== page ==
Except for the op-ed page article by Stephen Drake of the Not Dead Yet organization in the October 29 Los Angeles Times ("Disabled Are Fearful: Who Will Be Next?") and a letter in the October 24 New York Times, I have seen hardly any mention in the press of the deeply concerned voices of the disabled, many of whom, in their own lives, have survived being terminated by bioethicists and other physicians who strongly believe that certain lives are not worth living. The numbers of these "new priesthoods of death," as I call them, are increasing.
The letter to The New York Times signed by Max Lapertosa, staff counsel, Access Living in Chicago—told of "14 national disability organizations that filed a friend-of-the-court brief to support keeping Terri Schiavo alive." Lapertosa objected to a Times editorial calling for Terri to go gently into that good night because, said the moral philosophers of the Times, "true respect for life includes recognizing . . . when it ceases to be meaningful."
Max Lapertosa reminded Gail Collins's board of oracles at the Time's editorial page that "many would lump into this category [of meaningless lives] people with severe autism, multiple sclerosis or cerebral palsy who, like Mrs. Schiavo, are nonverbal and are often described as being "in their own world."
"The judicial sanctioning of such attitudes," Lapertosa continued, "moves America back to the days when the sterilization and elimination of people with disabilities did not merely reflect private prejudices but were embraced as the law of the land."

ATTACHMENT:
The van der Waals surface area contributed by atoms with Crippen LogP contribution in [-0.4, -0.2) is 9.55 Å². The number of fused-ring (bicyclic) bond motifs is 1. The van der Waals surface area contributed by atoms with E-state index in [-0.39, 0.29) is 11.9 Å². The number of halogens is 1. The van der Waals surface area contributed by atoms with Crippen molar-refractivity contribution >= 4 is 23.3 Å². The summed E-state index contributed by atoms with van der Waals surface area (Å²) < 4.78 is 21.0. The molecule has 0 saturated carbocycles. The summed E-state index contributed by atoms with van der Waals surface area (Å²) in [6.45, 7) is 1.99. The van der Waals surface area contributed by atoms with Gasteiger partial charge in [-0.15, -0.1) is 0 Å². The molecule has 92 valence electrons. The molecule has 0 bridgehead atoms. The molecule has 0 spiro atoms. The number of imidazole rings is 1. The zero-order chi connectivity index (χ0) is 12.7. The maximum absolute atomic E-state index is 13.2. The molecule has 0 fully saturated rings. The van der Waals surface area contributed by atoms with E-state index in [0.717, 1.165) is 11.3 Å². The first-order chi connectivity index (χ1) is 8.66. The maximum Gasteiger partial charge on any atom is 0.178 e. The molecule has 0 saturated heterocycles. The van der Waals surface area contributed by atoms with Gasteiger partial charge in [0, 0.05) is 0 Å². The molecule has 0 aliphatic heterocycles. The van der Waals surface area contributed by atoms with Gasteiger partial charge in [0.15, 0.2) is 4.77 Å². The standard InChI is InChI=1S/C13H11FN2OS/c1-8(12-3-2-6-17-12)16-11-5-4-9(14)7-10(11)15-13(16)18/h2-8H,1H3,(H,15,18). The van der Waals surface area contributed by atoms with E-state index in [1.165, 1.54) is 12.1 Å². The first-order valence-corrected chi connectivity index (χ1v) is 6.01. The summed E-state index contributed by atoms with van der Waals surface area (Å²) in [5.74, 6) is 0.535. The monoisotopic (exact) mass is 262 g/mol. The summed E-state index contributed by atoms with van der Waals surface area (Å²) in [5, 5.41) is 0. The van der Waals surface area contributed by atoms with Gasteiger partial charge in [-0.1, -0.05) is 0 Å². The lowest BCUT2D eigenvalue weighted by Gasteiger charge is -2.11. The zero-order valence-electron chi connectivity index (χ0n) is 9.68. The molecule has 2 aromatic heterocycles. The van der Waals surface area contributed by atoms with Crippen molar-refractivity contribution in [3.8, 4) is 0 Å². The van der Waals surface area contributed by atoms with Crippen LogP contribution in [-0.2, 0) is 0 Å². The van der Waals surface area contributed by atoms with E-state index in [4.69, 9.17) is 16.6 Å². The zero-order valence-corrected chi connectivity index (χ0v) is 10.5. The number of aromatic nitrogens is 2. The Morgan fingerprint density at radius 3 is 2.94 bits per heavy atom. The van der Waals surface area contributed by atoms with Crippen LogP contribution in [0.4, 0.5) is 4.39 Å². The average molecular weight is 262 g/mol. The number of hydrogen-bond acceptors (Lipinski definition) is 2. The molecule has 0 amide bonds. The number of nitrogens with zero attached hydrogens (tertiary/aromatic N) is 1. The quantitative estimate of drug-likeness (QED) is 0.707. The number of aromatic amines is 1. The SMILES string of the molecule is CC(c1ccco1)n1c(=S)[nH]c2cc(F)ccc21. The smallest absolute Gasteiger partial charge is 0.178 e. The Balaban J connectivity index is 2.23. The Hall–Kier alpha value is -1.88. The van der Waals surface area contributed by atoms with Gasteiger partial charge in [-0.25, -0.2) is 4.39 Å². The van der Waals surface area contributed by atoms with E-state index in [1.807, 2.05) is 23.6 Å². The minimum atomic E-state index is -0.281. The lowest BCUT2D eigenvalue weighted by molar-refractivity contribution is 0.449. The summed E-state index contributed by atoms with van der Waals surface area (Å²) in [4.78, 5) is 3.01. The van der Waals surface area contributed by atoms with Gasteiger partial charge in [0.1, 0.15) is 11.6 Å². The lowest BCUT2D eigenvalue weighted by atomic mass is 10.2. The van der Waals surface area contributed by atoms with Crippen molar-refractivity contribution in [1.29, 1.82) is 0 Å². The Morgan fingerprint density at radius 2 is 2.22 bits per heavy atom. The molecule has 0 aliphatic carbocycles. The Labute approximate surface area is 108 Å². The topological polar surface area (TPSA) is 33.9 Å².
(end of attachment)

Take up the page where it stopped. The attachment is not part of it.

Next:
In the Los Angeles Times' October 29 op-ed piece by Stephen Drake, he writes: "I was born brain-damaged as a result of a forceps delivery. The doctor told my parents I would be a 'vegetable' for the rest of my life—the same word now being used for Schiavo—and that the best thing would be for nature to take its course. They refused. Although I had a lot of health problems, surgeries and pain as a child, I went on to lead a happy life." And clearly, his is a very articulate life. I have interviewed other such "vegetables."
Ignoring the facts of the case, the American Civil Liberties Union—to my disgust, but not my surprise in view of the long-term distrust of the ACLU by disability rights activists—has marched to support the husband despite his grave conflicts of interests in this life-or-death case. The ACLU claims the governor and the legislature of Florida unconstitutionally overruled the courts, which continued to declare the husband the lawful guardian. On the other hand, the ACLU cheered when Governor George Ryan of Illinois substituted his judgment for that of the courts by removing many prisoners from death row. In a later column, I'll go deeper into the constitutional debate over saving Terri's life.
In the October 28 weeklystandard.com, Wesley Smith, author of Forced Exit—who has accurately researched more of these cases than anyone I know—reports that of the $750,000 to be held in trust for Terri's rehabilitation, two of Michael Schiavo's lawyers pressing for removal of her feeding tube have been paid more than $440,000. Whom did that rehabilitate? Any comment from the ACLU? If the husband and the lawyers succeed, maybe the ACLU will send flowers to Terri's funeral.